Justice Sotomayor, writing for the Court, opined: “Unlike the sign code at issue in Reed . . . the City’s provisions at issue here do not single out any topic or subject matter for differential treatment.” “A given sign is treated differently based solely on whether it is located on the same premises as the thing being discussed or not. The message on the sign matters only to the extent that it informs the sign’s
relative location.”

Shurtleff v. City of Boston

In Shurtleff v. City of Boston* the Court held unanimously that Boston’s refusal to fly a Christian flag on a flagpole outside city hall violated the First Amendment.

On the plaza, near Boston City Hall entrance, stands three 83-foot flagpoles.Boston flies the American flag on one (along with a banner honoring prisoners of war and soldiers missing in action) and the Commonwealth of Massachusetts flag on the other. On the third it usually flies Boston’s flag.

Since 2005 Boston has allowed third parties to fly flags during events held in the plaza. Most flags are of other countries, marking the national holidays of Bostonians’ many countries of origin. Third-party flags have also been flown for Pride Week, emergency medical service workers, and a community bank. When Camp Constitution asked to fly a Christian flag Boston refused, for the first time ever, citing Establishment Clause concerns. The flag has a red cross on a blue field against a white background.

Camp Constitution sued arguing that Boston opens its flagpole for citizens to express their views in which case it can’t refuse to fly Camp Constitution’s flag based on its (religious) viewpoint. Boston argued it “reserved the pole to fly flags that communicate governmental messages” and was “free to choose the flags it flies without the constraints of the First Amendment’s Free Speech Clause.”

The Supreme Court held that Boston’s flag-raising program doesn’t constitutes government speech, meaning the First Amendment applies and it couldn’t reject Camp Constitution’s flag based on its viewpoint.

Justice Breyer, writing for the majority, conducting a “holistic inquiry” which considered “the history of the expression at issue; the public’s likely perception as to who (the government or a private person) is speaking; and the extent to which the government has actively shaped or controlled the expression.”

According to the Court the “general history” of flying flags “particularly at the seat of government” favors Boston. But “even if the public would ordinarily associate a flag’s message with Boston, that is not necessarily true for the flags at issue here” where “Boston allowed its flag to be lowered and other flags to be raised with some regularity.”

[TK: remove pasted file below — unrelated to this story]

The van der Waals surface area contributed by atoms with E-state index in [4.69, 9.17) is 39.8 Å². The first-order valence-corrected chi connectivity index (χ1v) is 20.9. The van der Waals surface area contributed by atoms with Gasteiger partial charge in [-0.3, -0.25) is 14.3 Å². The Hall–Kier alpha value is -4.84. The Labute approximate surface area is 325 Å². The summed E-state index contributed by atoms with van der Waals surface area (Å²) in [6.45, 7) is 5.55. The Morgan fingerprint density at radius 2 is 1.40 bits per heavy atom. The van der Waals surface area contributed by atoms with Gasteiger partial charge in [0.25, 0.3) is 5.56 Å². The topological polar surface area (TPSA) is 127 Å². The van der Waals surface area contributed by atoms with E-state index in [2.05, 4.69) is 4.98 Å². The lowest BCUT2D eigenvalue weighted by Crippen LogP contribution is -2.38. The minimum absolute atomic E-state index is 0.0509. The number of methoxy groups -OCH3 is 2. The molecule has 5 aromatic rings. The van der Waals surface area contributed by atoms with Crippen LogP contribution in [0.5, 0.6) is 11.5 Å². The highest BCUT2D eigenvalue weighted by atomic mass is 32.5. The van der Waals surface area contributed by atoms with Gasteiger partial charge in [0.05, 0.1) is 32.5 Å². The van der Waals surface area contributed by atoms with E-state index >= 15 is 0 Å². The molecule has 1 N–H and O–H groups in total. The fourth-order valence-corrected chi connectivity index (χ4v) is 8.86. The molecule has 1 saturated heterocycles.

While neither of these two factors resolved the case, Boston’s record of not “actively control[ling] these flag raisings and shap[ing] the messages the flags sent” was “the most salient feature of this case.” Boston had “no written policies or clear internal guidance—about what flags groups could fly and what those flags would communicate.”

Houston Community College v. Wilson

In a unanimous opinion in Houston Community College v. Wilson, the Court held that when a government board censures a member it doesn’t violate the First Amendment.

As Justice Gorsuch describes David Wilson’s tenure on the Houston Community College board was “stormy.” He accused the board of violating its bylaws and ethics rules in the media, he hired a private investigator to determine whether another board member lived in the district which elected her, and he repeatedly sued the board.

The board censured him stating his conduct was “not consistent with the best interests of the College” and “not only inappropriate, but reprehensible.”

The Court held that Wilson has no actionable First Amendment free speech claim arising from the Board’s purely verbal censure. It noted that “elected bodies in this country have long exercised the power to censure their members. In fact, no one before us has cited any evidence suggesting that a purely verbal censure analogous to Mr. Wilson’s has ever been widely considered offensive to the First Amendment.”


The most significant doctrinal change from any of these cases is the overruling of Lemon. Every time a local government faces an issue involving Establishment Clause concerns it now has to apply the Court’s new historical test. The Court has offered little guidance as to how this test is to be applied and no guidance as to the status of all the precedent which relied in whole or in part on Lemon.


*Indicates a case where the SLLC has filed an amicus brief.